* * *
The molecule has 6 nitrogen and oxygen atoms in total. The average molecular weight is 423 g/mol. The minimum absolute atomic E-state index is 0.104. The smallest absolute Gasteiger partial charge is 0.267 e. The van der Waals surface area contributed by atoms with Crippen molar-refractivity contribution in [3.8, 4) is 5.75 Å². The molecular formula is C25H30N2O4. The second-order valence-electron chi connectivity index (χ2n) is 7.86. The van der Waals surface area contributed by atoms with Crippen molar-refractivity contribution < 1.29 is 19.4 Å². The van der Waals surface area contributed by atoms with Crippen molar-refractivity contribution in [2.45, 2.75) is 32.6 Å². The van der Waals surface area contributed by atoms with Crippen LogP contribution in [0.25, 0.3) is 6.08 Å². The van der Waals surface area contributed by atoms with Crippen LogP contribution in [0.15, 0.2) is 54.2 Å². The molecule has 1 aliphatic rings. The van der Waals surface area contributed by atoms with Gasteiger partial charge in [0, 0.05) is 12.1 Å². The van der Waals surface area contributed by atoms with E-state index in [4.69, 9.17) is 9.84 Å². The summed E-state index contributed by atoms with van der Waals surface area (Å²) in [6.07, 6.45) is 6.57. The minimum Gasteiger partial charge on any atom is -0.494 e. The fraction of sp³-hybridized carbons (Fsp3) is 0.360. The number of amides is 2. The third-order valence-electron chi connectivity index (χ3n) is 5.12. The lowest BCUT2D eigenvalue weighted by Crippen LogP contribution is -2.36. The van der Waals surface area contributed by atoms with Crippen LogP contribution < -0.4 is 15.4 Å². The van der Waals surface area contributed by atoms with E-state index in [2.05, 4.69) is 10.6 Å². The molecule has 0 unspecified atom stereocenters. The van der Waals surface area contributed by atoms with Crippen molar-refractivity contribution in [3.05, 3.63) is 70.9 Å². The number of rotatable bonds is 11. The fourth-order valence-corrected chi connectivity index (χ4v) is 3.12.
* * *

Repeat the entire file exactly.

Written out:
The molecule has 6 nitrogen and oxygen atoms in total. The average molecular weight is 423 g/mol. The minimum absolute atomic E-state index is 0.104. The smallest absolute Gasteiger partial charge is 0.267 e. The van der Waals surface area contributed by atoms with Crippen molar-refractivity contribution in [3.8, 4) is 5.75 Å². The molecular formula is C25H30N2O4. The second-order valence-electron chi connectivity index (χ2n) is 7.86. The van der Waals surface area contributed by atoms with Crippen molar-refractivity contribution < 1.29 is 19.4 Å². The van der Waals surface area contributed by atoms with Crippen molar-refractivity contribution in [2.45, 2.75) is 32.6 Å². The van der Waals surface area contributed by atoms with Crippen LogP contribution in [0.25, 0.3) is 6.08 Å². The van der Waals surface area contributed by atoms with Crippen LogP contribution in [0.15, 0.2) is 54.2 Å². The molecule has 1 aliphatic rings. The van der Waals surface area contributed by atoms with Gasteiger partial charge in [0, 0.05) is 12.1 Å². The van der Waals surface area contributed by atoms with E-state index in [4.69, 9.17) is 9.84 Å². The summed E-state index contributed by atoms with van der Waals surface area (Å²) in [6.07, 6.45) is 6.57. The minimum Gasteiger partial charge on any atom is -0.494 e. The fraction of sp³-hybridized carbons (Fsp3) is 0.360. The number of amides is 2. The third-order valence-electron chi connectivity index (χ3n) is 5.12. The lowest BCUT2D eigenvalue weighted by Crippen LogP contribution is -2.36. The van der Waals surface area contributed by atoms with Crippen LogP contribution < -0.4 is 15.4 Å². The van der Waals surface area contributed by atoms with E-state index in [2.05, 4.69) is 10.6 Å². The molecule has 0 unspecified atom stereocenters. The van der Waals surface area contributed by atoms with Crippen molar-refractivity contribution in [3.05, 3.63) is 70.9 Å². The number of rotatable bonds is 11. The fourth-order valence-corrected chi connectivity index (χ4v) is 3.12.